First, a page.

Trashy, goofy, and surprisingly sincere, this superhero fantasy is better than you expect but not as good as it should be.
In the center of the frame, very close to the camera, hangs a studio microphone that could be mistaken for a vintage Soviet communications satellite. Chet Baker, 58, is recording Jimmy Van Heusen and Johnny Burke's "Imagination." His voice isn't quite as soft and papery as it used to be, but the image -- like every shot of Baker in Bruce Weber's "Let's Get Lost" -- is about the face, not so much the music.
That face -- gnarled and craggy beneath the mustache, the rimless eyeglasses and the headphones -- fills most of the screen on the right. On the left, in the background and partially obscured by the mike but still in focus, is the face of pop musician Chris Isaak. No reason is given for Isaak's presence in the studio, but he's there for his face, too --- to provide a dramatic visual contrast, and to remind us of the beautifully sculpted one Baker used to have on those Pacific Jazz and Riverside album covers of the 1950s.
"Let's Get Lost" is an atmospheric black-and-white portrait of a jazz trumpet player, an exemplar of West Coast "cool jazz" in the age when rapid-fire bebop was hot, whose life, career and face were ruined by his various addictions. That's not an unfamiliar story among musicians of any stripe. But you can see what attracted Weber, the famous fashion photographer best-known for his iconic, homoerotic Calvin Klein and Abercrombie & Fitch advertising images, to this particular subject.
In his 20s, Baker could have been the prototype for Weber's underwear models. He had the sleek and breezy James Dean look, the soft-focus enigmatic reticence, the sensitive masculinity that was just on the edge of androgyny. And, shortly before this film was originally released in 1988, he jumped, fell or was pushed to his death from a hotel window in Amsterdam. Dutch authorities ruled it an accident.
The great jazz photographer William Claxton, an arbiter of cool himself, talks about the first session he did with Baker, and how fascinated he was by the young man's charisma.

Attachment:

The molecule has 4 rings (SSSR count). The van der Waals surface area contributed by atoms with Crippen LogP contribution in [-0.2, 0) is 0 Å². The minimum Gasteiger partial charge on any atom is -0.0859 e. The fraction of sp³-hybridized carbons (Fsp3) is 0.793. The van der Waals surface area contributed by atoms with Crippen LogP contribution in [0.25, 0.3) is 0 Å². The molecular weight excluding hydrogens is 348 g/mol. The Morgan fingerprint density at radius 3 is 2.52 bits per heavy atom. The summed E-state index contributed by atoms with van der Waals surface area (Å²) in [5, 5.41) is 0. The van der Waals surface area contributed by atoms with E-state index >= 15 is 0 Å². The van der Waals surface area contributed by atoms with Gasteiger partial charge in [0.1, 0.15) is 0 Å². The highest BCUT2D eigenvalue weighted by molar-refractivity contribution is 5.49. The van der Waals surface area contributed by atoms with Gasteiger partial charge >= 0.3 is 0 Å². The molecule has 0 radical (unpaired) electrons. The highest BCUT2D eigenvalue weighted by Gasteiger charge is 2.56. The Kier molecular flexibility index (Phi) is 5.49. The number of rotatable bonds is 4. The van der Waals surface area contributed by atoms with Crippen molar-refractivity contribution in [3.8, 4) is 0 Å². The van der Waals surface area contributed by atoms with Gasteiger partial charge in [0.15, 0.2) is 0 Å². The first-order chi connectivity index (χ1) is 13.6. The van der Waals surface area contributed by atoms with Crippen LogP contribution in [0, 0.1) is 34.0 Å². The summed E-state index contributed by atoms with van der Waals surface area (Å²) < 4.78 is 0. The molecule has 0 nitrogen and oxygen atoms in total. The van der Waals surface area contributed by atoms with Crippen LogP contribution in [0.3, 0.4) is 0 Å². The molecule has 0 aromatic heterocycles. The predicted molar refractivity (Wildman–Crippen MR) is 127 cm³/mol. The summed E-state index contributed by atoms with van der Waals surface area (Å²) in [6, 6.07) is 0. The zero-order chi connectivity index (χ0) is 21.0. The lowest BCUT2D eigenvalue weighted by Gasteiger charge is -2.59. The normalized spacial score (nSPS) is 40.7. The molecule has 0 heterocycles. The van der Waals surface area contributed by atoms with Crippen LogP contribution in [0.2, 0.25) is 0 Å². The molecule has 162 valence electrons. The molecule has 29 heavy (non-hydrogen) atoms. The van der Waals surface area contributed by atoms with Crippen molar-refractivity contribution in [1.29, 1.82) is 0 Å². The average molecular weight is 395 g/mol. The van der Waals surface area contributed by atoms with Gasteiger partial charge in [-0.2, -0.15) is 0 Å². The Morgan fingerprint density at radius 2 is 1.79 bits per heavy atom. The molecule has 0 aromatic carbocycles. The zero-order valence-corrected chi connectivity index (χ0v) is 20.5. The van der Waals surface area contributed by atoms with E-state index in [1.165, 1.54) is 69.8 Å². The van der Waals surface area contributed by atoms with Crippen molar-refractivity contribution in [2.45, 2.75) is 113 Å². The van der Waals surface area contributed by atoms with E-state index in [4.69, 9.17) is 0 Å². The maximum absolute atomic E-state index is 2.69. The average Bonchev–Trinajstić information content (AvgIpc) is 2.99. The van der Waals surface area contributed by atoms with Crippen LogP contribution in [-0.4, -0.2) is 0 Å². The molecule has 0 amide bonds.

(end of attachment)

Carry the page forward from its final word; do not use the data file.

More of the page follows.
Later, when he got into the darkroom, he found he'd neglected the other musicians he was supposed to shoot and wound up with rolls of film of the trumpet player. We see Claxton and his grease pencil going over contact sheets of these photos in the movie.
Baker auditioned for Charlie Parker, who chose him for a 1952 series of West Coast gigs. Shortly thereafter Baker joined Gerry Mulligan for the revolutionary "piano-less quartet." Their long and legendary engagement at the Haig nightclub in Los Angeles made Baker a star, but the quartet broke up in 1953 when both Mulligan and Baker were arrested at the end of a set. Police also raided the house where both men lived with their wives, and found heroin and marijuana.
In 1954, Pacific Jazz released the album "Chet Baker Sings," a popular success that showcased Baker's smooth, vibratoless voice. He sang like a horn -- a muted trumpet or an oboe played at almost a whisper. It won him a larger audience but cost him some credibility with jazz fans who may already have considered him and his music a little too pretty for their tastes.
"Let's Get Lost" (which might also have been called "You and the Night and the Music") documents Baker's final year, intercut with archival footage and interviews in which Baker and others look back at a rough and peripatetic life that was soon to end. But what you remember most are the shots of Baker roaming around Santa Monica, Calif., in what feels like endless late-afternoon sun, or riding at night in the back of a convertible with a woman on each arm. The passing streetlights and shadows play across the rugged terrain of his face, a topographical map of where he's been, and how lost he got along the way.
A celebration of director David Lynch's filmography in anticipation of an upcoming retrospective at the IFC Center in...
A review of the fourth original Marvel series for Netflix. And the worst.
A classic thriller that moves with a sense of purpose.
This message came to me from a reader named Peter Svensland. He and a fr...